California Court Jobs Won't Be Outsourced
SAN FRANCISCO (CN) - In a veto message Monday morning, Gov. Jerry Brown said a new California law restricting trial courts' ability to outsource jobs "goes too far."
The bill passed last month, AB 566, placed conditions on courts when outsourcing court jobs to private contractors. It required a showing that outsourcing would in fact save money.
Unions representing court workers argued that outsourcing of court jobs simply transferred public money into private pockets, while saving no money overall. The standards imposed by AB 566 are similar to those in place for community colleges, public libraries and school districts in California.
With the veto, court leaders immediately expressed relief.
"We're grateful to the Governor for recognizing the fiscal damage the bill would have had on us, said Presiding Judge Laurie Earl of Sacramento. "The veto letter was exactly the message we've been trying to get out which is this bill as its written is unworkable would impose significant fiscal burdens on the courts."
Representatives for two unions that represent court workers could not be reached for comment on Monday.
Among its provisions, AB 566 required each court to report to the Legislature's Joint Legislative Budget Committee and the chairs of both the Senate and Assembly judiciary committees on whether the contract resulted in court employee firings and whether their work is being replaced by contractors.
"This measure goes too far," Brown wrote in his veto message. "It requires California's courts to meet overly-detailed and -- in some cases -- nearly impossible requirements when entering into or renewing certain contracts."
The decision came down to flexibility in reducing costs to the courts, Brown argued.
"The courts, like many of our governmental agencies, are under tremendous funding pressure and face the challenge of doing their work at a lower cost," he said. "I am unwilling to restrict the flexibility of our courts, as specified in this bill, as they face these challenges."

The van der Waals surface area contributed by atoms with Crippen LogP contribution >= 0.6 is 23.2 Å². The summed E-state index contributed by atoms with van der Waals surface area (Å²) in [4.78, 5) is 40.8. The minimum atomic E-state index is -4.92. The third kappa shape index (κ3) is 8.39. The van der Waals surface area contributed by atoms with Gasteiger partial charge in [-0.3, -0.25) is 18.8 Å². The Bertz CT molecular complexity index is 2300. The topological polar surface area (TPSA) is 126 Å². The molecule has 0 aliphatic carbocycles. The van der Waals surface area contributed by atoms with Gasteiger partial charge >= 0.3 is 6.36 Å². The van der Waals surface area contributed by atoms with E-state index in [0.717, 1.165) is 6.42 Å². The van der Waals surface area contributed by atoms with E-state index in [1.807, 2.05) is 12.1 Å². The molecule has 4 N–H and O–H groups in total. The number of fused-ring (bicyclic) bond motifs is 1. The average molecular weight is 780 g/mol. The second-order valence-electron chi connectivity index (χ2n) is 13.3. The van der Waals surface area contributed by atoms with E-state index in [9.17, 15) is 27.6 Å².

Assembly member and bill author Bob Wieckowski called AB 566 a transparency measure to ensure courts are working in the public's best interest. He was unavailable for comment Monday.
The bill was primarily backed by the California Court Reporters Association and the Service Employees International Union and was considered a response to Placer County Superior Court's firing of its entire court reporter staff and replacement with private contractors.
But it also generated great opposition from the trial courts, as presiding judges from dozens of courts, including Sacramento, Fresno, Los Angeles and San Diego, wrote to Governor Brown urging a veto.
"The Legislature wants us to do the best we can not to outsource our work and keep our employees close," said Judge Earl in an interview. "Nobody wants to go outside and get this work outsourced, but we're tying to think of ways to live within our budget."
Earl said judges are amenable to continuing to work with Wieckowski on the issue. "We're willing to sit down with Assembly member Wieckowski and to talk about his motivation behind the bill and his concerns, and to share our concerns. He's a friend of the courts and we've appreciated the work he's done on behalf of the courts in the past."